Editorial: The ‘Going Too Far Gang’ in Raleigh
No matter how great their victories, the Republicans leading the N.C. General Assembly have an insatiable hunger for more. They have repeatedly reached for additional powers and imposed new curbs on others’ authority. As the majority, that is their right — to a point. Time and again, the Republican leadership sabotages the will of its constituents by going too far.
Concerned about voter fraud, lawmakers decided to reach beyond passing a requirement that voters show a photo ID, as several states did successfully. Instead, N.C. legislators enacted what some called the most sweeping and restrictive rewrite of state voting laws in the nation, cutting early voting and ending other practices. A federal appeals court struck down the law, saying its provisions deliberately “target African-Americans with almost surgical precision” to curb the black vote.
With a veto-proof supermajority, Republican lawmakers redrew congressional and legislative district maps to even further tighten their hold on government. More than once, their maps failed to pass constitutional muster. The latest ruling requires what is essentially a do-over next year on legislative redistricting and elections, after just holding those elections last month.
Then there’s House Bill 2 — not yet ruled unconstitutional but already causing economic damage. HB 2 not only restricts transgender bathroom use, but also bans local governments from passing laws protecting people from discrimination based on sexual orientation. The law set off a round of concert and tournament cancellations as well as industrial-recruitment reversals. The U.S. Department of Justice said HB 2 violates federal law, and ordered the state to stop enforcing it or lose millions.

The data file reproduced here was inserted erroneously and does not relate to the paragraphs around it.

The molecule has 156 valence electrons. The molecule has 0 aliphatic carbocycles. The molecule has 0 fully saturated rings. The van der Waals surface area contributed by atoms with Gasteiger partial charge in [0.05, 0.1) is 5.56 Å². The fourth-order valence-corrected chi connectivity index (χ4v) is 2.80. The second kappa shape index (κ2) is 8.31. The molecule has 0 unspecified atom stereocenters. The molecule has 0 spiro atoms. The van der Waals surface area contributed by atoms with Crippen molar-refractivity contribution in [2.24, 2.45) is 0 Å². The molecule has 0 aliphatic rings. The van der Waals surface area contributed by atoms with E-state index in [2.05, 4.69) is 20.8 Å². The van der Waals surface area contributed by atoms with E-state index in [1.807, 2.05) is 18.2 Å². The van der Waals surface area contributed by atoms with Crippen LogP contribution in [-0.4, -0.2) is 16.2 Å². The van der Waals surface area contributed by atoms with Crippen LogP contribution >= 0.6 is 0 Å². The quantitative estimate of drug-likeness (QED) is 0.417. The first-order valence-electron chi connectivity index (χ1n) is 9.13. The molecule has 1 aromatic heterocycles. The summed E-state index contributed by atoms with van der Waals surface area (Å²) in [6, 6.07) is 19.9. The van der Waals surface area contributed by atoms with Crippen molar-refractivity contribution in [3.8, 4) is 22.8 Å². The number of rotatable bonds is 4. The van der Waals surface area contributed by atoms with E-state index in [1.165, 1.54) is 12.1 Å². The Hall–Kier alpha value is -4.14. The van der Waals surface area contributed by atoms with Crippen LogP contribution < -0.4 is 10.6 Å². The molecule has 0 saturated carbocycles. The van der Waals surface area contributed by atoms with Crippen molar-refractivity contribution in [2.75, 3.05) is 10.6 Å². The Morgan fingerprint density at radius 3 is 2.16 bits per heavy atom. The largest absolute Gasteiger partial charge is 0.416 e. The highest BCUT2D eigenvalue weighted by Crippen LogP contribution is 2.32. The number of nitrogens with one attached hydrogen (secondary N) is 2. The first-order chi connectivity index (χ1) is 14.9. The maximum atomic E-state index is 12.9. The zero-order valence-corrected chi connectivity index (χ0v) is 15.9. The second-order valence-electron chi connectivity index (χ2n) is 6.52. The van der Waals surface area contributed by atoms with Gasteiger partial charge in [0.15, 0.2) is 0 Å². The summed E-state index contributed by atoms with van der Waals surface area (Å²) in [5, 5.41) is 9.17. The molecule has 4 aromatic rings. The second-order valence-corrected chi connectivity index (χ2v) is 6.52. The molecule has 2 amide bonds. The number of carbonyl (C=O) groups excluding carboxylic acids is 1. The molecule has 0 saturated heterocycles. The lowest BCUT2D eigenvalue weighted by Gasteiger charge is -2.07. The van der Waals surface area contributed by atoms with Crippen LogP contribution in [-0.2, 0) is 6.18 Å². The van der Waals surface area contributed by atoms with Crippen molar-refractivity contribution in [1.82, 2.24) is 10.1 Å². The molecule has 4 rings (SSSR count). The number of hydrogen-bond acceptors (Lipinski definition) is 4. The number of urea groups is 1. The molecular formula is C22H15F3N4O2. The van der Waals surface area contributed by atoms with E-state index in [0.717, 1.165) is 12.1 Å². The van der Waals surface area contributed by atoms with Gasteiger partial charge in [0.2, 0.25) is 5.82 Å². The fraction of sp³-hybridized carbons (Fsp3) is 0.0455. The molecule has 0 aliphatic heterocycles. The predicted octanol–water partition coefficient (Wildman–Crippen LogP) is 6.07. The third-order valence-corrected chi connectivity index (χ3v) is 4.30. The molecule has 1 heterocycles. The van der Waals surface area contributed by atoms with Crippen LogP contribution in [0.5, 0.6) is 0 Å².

Now the Republican-controlled legislature has set its sights on the governor’s powers. Smarting from Republican Gov. Pat McCrory’s defeat, they passed measures during an emergency session last week to rein in Democrat Roy Cooper before he takes office. Even former Gov. Jim Martin, who as a Republican suffered similar treatment from a Democrat-controlled General Assembly, said lawmakers went too far last week by taking away the governor’s right to appoint trustees to UNC system schools.
Throughout much of this political maneuvering, Republicans have defended their actions by saying Democrats used the same tactics. So much for the moral high ground. Republicans have proved that politics is politics, regardless of party. Their chicanery has come to overshadow their accomplishments.
North Carolina could have required voter ID this year if lawmakers had not weighed down the law with other restrictions. Elections would be over now if the redistricting maps had been drawn fairly.
Only a concerted effort by voters who reject current legislators’ over-reaching conservatism can make them stop. The “Going Too Far Gang” gained power under redistricting maps drawn by Democrats. To break the gang’s grip on the state, moderate forces have to regain power under maps drawn — and redrawn — by Republicans.